The Hyphenated Last Name Is Dead, Married Women Now Dumping Maiden Name In Under 30 Minutes

Younger women are lighting quick to take their new hubby's name.

Younger women may be setting us back to a time to when it was illegal to keep your maiden name after you married.

A wedded couple used to be viewed as “one person” by the law, which meant that the husband took control of any property owned and handled the finances. It was only in 1972 that the United States legally allowed a woman to keep her name.

If we fought so hard for our rights, why are young married women in such a hurry to change their names? Some even take a break at their own reception to make the switch over to their husband’s name on social media.

In 2015, The New York Times reported that maiden names were on the rise again, but that's no longer the case, says Danielle Tate, founder of MissNowMrs, a site that assists people who'd like to easily change their names after marriage. She would know—she’s had over 400,000 customers in two countries who have used her services to swap their name for their hubby's. The idea kicked in when Danielle went to make her own name change, and found the process so frustrating that she created her company, which helps you legally change your name on all forms and documents in 30 minutes.

“Name change is a hot button topic,” Danielle tells Personal Space. “We streamline the 13-hour process into 30 minutes for $30. When I got married, I took a day off work, it took me three trips just to get my name on the driver’s license. I burned an entire day for nothing. I don’t think every woman should change their name, but if you’re going to, don’t waste 13 hours doing it.”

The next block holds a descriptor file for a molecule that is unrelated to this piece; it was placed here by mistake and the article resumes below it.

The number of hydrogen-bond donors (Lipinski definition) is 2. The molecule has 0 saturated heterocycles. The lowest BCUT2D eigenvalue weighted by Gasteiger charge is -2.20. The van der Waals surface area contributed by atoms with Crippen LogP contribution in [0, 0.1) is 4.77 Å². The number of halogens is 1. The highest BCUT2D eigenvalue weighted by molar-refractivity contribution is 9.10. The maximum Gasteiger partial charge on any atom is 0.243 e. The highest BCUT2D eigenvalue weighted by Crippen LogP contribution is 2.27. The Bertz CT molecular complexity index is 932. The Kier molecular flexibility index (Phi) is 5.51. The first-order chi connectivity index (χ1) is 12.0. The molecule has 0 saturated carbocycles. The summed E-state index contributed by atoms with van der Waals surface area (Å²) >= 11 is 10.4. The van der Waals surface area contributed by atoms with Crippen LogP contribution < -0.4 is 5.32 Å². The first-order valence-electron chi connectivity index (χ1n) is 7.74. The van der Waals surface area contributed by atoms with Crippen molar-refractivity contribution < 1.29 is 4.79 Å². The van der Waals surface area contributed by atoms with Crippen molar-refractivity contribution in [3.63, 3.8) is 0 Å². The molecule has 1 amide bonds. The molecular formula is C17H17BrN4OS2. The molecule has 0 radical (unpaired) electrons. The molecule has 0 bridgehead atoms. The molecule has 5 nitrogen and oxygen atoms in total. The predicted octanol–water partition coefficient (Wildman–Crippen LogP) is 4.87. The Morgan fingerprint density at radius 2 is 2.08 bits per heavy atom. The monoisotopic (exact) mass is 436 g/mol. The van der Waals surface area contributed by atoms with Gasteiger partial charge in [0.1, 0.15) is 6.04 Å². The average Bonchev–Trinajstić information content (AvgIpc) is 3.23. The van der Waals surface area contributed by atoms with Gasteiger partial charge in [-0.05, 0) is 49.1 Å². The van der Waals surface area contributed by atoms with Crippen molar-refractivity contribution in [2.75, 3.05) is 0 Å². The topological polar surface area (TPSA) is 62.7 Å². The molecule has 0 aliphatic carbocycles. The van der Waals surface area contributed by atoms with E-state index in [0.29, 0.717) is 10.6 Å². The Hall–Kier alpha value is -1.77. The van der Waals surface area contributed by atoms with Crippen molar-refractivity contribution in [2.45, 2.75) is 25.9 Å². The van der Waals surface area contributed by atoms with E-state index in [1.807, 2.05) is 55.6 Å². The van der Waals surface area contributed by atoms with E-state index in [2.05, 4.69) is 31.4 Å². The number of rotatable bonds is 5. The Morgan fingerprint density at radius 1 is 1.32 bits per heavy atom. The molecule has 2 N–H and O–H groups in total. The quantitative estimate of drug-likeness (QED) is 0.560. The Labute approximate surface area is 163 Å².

But in this day and age, why do women still change their names?

Danielle explains that hyphenated name is pretty much dead now, because hyphenating “sticks like crazy glue” and when you sign something legally or pay taxes you have to always use both names, which is both annoying and time consuming.

Most women now are choosing to make their maiden names their middle name.

“They take a second middle name or replace their middle name with their maiden name,” Danielle says, adding, “that way you hang onto it but don’t have the 38 digits hanging off your business card.”

Over the last two years she has seen a huge surge in women completely taking their husband’s last name and dumping their own.

“They feel it shows you’re all in, I’m completely committed to this,” she says. “ A lot of women say ‘I felt like it was right for me.’”

Younger women don’t see name change as a negative connotation anymore, there’s been a big sociological shift, says Danielle, which is why the older a woman is when she gets married the less likely she is to take her spouse’s name completely. But women will latch on to a guy’s name if his social or economic status is good—especially in the south.

“Education level also determines the more likely a woman is to hang on to her name. But no matter how educated or a woman’s age, there’s the starstruck love factor. I called that Amal Clooney would change her name,” Danielle says. “There’s that factor ‘I love that person’ and Amal is confident enough to do it.”

“It seems like more and more it’s a personal choice,” she adds, saying that there has also been a small increase in men blending their names “which upsets both sides of the family.”

Danielle also created the Married Name Game, a quick seven question quiz to help you determine what you want to do if you are ever in a name change predicament.

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